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Spada Paul T.; Spada, Jacqueline B.
Journal of Neuroscience Nursing: December 1994
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Stiff-man syndrome is a rare disorder of the central nervous system characterized by painful involuntary stiffening of axial muscles accompanied by spasms. Symptomatology is often precipitated by tactile or emotional stimuli, volitional movements and startling noises. It is occasionally associated with epilepsy and endocrine disorders, including insulin-dependent diabetes mellitus. Certain diagnostic criteria are essential for the diagnosis of Stiff-man syndrome since the initial clinical manifestations are similar to those of other neuromuscular diseases. Research findings support the theory of central nervous system autoimmunity with resultant impairment of neuronal pathways as the probable pathogenesis of Stiff-man syndrome.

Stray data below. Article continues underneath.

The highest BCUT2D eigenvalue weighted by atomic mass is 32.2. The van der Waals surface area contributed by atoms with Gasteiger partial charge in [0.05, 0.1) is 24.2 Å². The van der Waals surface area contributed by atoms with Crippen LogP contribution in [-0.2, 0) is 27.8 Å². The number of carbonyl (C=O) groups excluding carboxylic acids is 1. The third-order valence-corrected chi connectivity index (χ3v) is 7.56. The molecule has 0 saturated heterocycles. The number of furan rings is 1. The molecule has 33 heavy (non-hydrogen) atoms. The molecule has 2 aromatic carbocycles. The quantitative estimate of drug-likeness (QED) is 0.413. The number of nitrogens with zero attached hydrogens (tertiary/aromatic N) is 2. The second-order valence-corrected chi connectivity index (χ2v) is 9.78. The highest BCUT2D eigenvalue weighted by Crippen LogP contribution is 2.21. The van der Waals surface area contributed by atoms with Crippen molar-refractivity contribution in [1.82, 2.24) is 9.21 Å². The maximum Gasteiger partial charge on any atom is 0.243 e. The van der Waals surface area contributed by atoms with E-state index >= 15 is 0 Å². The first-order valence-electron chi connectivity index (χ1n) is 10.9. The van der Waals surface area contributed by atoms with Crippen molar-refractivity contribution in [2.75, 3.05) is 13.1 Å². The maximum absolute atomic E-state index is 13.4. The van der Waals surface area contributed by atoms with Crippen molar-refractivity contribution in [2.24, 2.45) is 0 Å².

Questions or comments about this article may he directed to Paul T. Spada. DPM. Podiatry Department, National Naval Medical Center, Bethesda, Maryland 20889. He is a Lieutenant Commander in the medical services corps. United States Navy.

Jacqueline B. Spada, RN, BSN, MBA is an Administrative Supervisor at Holy Cross Hospital Home Care and Hospice in Silver Spring. Maryland.

© 1994 American Association of Neuroscience Nurses